Ivy League: Formalizing the Fact
Contests for Today Mark New Conference Opening
The oldest football conference in the United States will be formally recognized today when Cornell and Harvard meet on Schoellkopf Field. For the Ivy League which has existed at least partially since that far-off day in 1872 when Yale edged Columbia, 3 to 0, will now be once and for all a genuine organization.
As part of the agreement signed in 1954 by the presidents of the eight different Ivy Group schools--Brown, Columbia, Cornell, Dartmouth, Harvard, Pennsylvania, Princeton, and Yale--a round-robin schedule involving each of the colleges has begun this fall. Today's game officially brigs the last two schools into competition.
Big Time, Small Scale
Probably no athletic conference has received more attention than this one has--from the press, from educators, and from pure football fans. For the Ivy League is trying to make Big Time Football possible on a small scale. This basic philosophy is looked at by some as unrealistic; by others as pure hypocrisy. Some critics view it as an entirely unworkable plan, but a greater number--including the various schools involved--see the Ivy League as the only possible way to ease King Football from his mighty throne without stripping him of all his possessions.
When the presidents drew up their Agreement, it looked as if they wanted to reduce football in status to that of baseball, for instance. For this program had such revealing paragraphs as "They (the conditions of the Agreement) require that undue strain upon players and coaches be eliminated and that they be permitted to enjoy the game as participants in form of recreational competition rather than as professional performers in public spectacles."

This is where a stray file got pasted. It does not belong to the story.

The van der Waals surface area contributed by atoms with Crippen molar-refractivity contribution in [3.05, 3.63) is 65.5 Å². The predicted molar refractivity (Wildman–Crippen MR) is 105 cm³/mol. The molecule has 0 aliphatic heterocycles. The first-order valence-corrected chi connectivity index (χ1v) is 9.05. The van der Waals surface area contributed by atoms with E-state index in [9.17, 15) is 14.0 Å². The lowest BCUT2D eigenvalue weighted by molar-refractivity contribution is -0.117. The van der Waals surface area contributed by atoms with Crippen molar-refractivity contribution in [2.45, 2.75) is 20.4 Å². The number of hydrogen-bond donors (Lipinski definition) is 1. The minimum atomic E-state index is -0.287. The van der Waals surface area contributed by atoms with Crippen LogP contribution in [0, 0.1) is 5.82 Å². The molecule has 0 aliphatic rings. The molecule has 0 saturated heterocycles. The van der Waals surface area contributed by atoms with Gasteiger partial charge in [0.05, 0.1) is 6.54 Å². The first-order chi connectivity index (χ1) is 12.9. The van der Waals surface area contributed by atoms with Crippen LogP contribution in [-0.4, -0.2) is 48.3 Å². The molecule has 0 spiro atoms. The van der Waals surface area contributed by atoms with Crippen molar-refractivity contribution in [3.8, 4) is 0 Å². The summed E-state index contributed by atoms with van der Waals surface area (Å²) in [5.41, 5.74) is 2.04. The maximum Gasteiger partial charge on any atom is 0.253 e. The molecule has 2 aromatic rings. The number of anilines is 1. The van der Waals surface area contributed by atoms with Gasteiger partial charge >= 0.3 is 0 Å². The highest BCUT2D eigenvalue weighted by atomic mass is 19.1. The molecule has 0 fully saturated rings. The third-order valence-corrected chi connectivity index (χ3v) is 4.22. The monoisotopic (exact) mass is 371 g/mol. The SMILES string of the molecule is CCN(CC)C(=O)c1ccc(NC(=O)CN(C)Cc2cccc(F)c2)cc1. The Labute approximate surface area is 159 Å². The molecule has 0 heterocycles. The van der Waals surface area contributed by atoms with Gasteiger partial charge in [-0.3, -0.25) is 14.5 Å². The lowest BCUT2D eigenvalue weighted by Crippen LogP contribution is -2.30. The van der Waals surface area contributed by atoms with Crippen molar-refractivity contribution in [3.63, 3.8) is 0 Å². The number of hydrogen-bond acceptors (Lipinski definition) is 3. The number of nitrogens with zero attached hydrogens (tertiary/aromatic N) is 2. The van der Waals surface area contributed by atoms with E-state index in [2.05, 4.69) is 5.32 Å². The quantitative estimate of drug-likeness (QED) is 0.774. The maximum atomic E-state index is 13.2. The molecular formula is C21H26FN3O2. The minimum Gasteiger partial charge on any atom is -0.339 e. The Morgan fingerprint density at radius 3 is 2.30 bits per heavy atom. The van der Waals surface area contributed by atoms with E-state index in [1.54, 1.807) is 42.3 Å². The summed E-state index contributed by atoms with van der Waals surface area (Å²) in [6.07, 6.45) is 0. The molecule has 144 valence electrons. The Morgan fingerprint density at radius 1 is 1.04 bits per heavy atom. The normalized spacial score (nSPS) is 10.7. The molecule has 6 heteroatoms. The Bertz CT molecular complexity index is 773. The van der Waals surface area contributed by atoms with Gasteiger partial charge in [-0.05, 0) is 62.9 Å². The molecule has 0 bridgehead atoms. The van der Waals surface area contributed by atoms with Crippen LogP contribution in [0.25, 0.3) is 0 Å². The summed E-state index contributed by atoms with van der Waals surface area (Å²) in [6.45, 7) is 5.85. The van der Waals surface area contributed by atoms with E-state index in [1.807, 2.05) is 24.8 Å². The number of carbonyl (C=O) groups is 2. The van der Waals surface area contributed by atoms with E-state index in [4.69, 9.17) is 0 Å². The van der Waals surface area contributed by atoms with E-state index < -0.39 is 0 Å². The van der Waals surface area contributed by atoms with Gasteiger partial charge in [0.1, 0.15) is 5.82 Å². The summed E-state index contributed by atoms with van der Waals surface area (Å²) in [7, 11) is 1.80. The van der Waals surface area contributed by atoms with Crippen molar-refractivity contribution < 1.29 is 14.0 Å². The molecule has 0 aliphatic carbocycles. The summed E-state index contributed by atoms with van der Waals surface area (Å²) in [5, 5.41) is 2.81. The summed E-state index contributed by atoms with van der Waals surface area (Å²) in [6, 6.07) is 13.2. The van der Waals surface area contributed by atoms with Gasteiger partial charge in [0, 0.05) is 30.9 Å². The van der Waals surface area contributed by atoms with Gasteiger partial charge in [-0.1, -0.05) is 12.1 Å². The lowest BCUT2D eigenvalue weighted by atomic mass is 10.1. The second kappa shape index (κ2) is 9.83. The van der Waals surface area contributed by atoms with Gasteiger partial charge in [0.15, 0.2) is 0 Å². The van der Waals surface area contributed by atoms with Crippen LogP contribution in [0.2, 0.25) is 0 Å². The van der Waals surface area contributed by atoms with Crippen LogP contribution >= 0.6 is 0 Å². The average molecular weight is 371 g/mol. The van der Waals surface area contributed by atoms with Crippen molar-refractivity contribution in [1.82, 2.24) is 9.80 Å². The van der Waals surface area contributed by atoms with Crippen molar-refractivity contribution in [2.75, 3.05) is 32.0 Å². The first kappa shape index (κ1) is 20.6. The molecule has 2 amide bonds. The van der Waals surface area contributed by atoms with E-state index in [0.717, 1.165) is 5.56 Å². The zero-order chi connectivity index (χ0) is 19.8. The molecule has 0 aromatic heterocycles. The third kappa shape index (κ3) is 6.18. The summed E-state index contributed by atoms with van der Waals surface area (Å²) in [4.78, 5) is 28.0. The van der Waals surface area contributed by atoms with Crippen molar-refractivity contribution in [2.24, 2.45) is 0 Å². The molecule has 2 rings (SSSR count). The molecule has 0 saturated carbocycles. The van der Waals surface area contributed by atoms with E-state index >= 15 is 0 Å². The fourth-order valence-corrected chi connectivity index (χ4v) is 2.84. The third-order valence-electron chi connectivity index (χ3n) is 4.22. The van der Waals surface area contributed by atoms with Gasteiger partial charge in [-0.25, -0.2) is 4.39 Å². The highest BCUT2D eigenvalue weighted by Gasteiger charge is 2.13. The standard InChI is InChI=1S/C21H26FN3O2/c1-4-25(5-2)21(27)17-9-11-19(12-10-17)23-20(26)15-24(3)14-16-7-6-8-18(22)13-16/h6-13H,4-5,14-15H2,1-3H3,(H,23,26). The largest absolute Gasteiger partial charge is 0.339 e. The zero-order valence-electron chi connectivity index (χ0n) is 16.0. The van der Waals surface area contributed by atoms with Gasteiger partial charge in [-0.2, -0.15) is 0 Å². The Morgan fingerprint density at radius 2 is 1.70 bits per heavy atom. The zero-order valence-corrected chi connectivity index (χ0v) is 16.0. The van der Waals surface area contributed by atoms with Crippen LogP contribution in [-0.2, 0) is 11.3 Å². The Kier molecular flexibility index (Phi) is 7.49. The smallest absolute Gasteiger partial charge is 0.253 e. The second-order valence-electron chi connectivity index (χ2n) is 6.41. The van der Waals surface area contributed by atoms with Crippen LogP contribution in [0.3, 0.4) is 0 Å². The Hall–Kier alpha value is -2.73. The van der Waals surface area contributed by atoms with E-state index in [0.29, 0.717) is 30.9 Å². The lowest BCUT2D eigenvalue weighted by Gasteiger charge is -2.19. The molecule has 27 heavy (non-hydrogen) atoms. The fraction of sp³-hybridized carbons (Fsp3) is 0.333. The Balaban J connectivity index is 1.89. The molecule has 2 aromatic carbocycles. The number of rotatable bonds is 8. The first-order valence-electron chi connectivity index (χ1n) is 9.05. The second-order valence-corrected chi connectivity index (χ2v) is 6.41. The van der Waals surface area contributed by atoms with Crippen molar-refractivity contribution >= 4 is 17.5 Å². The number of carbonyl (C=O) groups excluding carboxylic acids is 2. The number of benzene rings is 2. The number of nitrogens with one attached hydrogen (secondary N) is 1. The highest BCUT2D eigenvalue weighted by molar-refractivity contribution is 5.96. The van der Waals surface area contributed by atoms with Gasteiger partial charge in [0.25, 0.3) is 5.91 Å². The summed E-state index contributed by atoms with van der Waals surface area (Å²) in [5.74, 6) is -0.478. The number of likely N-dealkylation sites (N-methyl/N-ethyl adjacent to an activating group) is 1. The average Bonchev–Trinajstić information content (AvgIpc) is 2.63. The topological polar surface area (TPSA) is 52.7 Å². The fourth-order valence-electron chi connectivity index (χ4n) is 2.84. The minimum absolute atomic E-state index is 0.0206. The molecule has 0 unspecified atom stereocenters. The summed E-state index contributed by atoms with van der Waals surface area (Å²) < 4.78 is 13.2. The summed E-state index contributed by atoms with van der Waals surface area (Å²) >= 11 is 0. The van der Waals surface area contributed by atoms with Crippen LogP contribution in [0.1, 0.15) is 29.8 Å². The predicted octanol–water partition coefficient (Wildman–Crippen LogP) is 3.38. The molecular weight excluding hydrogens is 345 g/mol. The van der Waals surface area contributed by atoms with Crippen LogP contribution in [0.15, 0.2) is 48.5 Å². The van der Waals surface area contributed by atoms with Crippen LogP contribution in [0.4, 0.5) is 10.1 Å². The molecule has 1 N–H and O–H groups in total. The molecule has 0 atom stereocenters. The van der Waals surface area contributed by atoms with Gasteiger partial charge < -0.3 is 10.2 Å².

Yet, football Ivy League 1956, seems little different from football Ivy League 1954. Whereas the Agreement might imply that football will only hold a minor place in the overall life of a University, the opposite seems to be true. Today, for instance, some 30,000 fans, will pile into the Crescent for a football game, and moreover, Eddie Kaw, the great Big Red fullback of the early 20's will be honored for being named to the football Hall of Fame.
While these two teams are playing, down at Penn another 50,000 will jam Franklin Field to see the Red and Blue take on its rival from Princeton, and at Columbia's Baker Field, some 30,000 will see the Lions meet powerful Yale. And at Brown, nearly 20,000 will pay to watch the Bruins and Dartmouth compete.
No matter how one looks at it, this is not small time football. Admittedly it is not the football played in Ann Arbor, or Los Angeles, but it is also not the football played at Amherst. Although the presidents tried to play down the importance of the game, calling it "recreational competition," it still rules the souls of thousands of students and alumni.
Yet, underlying the agreement, there is a departure from the normal. There is a statement signed by noted educational institutions, representing some of the finest minds in the country, and secondly, there is an affirmation that athletes will not be made privileged students on the campus. Thus the Ivy Group states: "The members of the Group reaffirm their prohibition of athletic scholarships. Athletes shall be admitted as students and awarded financial aid only on the basis of the same academic standards and economic need as are applied to all other students."